Benefit Highlights Continued Protections for the employee: • Continuous health insurance – employee pays their share • Upon return, no impact on vacation accrual, sick leave, bonuses, advancement, seniority, length of service, etc. • Job protection (certain restrictions), anti-retaliation, anti-discrimination • Time on leave need not be considered credited service for accruals (can stop accruals during leave) • Employer presumption of guilt for 6 month period following leave • Employer cannot require use of accrued time during leave UNLESS concurrent FMLA then can – “top offs” allowed
Covered Employers/Businesses and Eligible Workers Covered employers: • All employers with at least one MA worker – a person who performs work in MA • State or federal employees (not city, town or local municipalities unless opt in) Covered “employees”: • Individuals who meet the financial eligibility test – FT, PT, seasonal employees • Same as unemployment earnings requirement – 15 weeks or more of earnings and have earned at least $4, 700 (minimum base wage – adjusts) in the 12 month period before application for leave. Earned 30 x the weekly unemployment benefit they would be eligible for. • Certain former employees – if eligible when they left employment and within 26 weeks of termination • 1099 eligible independent contractors can opt in or may be covered workers if they work for a “covered business entity” • NOT temporary employees
Contributions • Due 1/31/20 (for October – December 2019) and thereafter quarterly • Payable through Mass. Tax. Connect – transmittal procedures vary by vendor • . 75% of an employee’s wages - 82. 5% for medical leave, 17. 5% toward family leave • Family leave employee funded (optional employer funding allowed) • Medical leave 40% employee funded, 60% employer funded (again, optionally employer can pay whatever it chooses) • (We recommend employer go with state provided contribution splits) • Rates apply to the first $132, 900 of wages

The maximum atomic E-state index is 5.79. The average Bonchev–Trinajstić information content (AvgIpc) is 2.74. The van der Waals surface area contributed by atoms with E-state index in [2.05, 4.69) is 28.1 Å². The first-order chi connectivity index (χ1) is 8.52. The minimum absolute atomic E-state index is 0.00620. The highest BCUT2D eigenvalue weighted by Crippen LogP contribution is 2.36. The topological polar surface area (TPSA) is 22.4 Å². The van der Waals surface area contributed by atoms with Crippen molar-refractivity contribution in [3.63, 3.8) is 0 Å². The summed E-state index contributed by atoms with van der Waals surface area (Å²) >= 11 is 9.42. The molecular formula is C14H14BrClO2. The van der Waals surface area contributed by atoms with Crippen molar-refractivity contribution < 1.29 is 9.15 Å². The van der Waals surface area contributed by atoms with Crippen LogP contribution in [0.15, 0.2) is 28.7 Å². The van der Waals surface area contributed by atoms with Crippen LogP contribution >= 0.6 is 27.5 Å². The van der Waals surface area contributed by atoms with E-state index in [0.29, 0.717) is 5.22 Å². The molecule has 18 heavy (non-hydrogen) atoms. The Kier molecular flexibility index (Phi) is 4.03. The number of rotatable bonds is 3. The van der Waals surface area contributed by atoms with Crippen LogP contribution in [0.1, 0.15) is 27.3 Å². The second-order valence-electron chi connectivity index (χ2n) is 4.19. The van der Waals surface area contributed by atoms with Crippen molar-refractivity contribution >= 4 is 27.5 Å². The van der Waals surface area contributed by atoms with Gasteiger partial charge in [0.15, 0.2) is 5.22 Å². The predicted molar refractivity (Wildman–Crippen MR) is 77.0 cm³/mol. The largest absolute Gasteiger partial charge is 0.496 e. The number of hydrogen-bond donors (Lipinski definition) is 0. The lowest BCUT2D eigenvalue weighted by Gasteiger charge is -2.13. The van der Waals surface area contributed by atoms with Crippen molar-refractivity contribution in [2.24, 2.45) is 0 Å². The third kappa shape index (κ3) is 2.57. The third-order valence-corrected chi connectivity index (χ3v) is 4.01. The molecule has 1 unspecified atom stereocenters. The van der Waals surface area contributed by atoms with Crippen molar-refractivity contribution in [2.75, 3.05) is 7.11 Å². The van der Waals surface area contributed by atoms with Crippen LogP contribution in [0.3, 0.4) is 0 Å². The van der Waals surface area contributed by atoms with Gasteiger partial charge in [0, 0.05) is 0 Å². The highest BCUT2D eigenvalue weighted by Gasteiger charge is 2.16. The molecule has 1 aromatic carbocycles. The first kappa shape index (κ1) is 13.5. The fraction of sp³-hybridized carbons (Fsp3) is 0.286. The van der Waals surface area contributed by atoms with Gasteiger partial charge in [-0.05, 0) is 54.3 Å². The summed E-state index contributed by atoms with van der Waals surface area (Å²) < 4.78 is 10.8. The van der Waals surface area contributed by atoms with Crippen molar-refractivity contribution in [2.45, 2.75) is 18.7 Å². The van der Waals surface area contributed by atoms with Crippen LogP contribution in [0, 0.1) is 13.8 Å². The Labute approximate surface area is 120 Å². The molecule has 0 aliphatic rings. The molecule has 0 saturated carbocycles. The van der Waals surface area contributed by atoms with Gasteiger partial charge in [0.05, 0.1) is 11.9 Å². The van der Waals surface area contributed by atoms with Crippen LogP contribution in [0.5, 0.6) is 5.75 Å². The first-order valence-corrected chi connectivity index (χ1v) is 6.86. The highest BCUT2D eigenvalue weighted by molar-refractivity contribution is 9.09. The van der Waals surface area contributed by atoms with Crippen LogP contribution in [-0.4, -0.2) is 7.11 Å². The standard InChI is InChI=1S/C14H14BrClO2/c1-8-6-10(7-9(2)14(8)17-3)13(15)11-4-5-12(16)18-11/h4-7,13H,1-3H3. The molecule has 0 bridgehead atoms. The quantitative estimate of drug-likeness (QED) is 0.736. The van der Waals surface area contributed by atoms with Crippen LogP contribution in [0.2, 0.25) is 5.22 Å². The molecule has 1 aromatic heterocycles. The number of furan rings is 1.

Checklist Examples Contribution Example – based on. 75% • Employee earning $72, 000 • $540 annual amount - $445. 50/medical leave, $94. 50/family leave • Per regulations, employee pays $94. 50 for family leave (100%) and $178. 20 toward medical leave (40%) annually • Employer pays $267. 30 toward medical leave (60%) annually
Transmitting Requirements Checklist Examples • All employers and “covered business entities” are required to submit contributions – employer and employee paid • “Covered business entities” are those where 1099 workers making up 50% or more of their workforce - the contractors are covered workers in the plan (involves an averaging approach) • If a company’s workforce is less than 50% 1099 workers, the company does not need to contribute or transmit for 1099 workers • Contribution requirements: • Fewer than 25 covered workers (PT, FT, seasonal) - submit employee deduction only, not required to pay an employer share – if a “covered entity” – count 1099’s. • Employers with 25 or more workers – must submit employer contributions and transmit the employee contribution through Mass. Tax. Connect - if a “covered entity” – count 1099’s.
Checklist Examples Calculating the Number of Workers • Count total number of employees per pay period in prior calendar year and divide by total pay periods • Count total number of 1099 s per pay period in prior calendar year and divide by total pay periods • Add the above two numbers (averages) to arrive at the total workforce average. If the 1099 average is more than 50% of the total workforce average, you are a “covered business entity. ”
Penalties Failure on Disclosures: • First violation - $50 per covered individual • Each subsequent violation - $300 per covered individual Failure to transmit fees: • . 75% of payroll for each year it failed to contribute • Repay the trust fund the total value of benefits paid out to their covered individuals Actions by employees: • Three year statute of limitations • Triple damages for lost wages or benefits • Attorney fees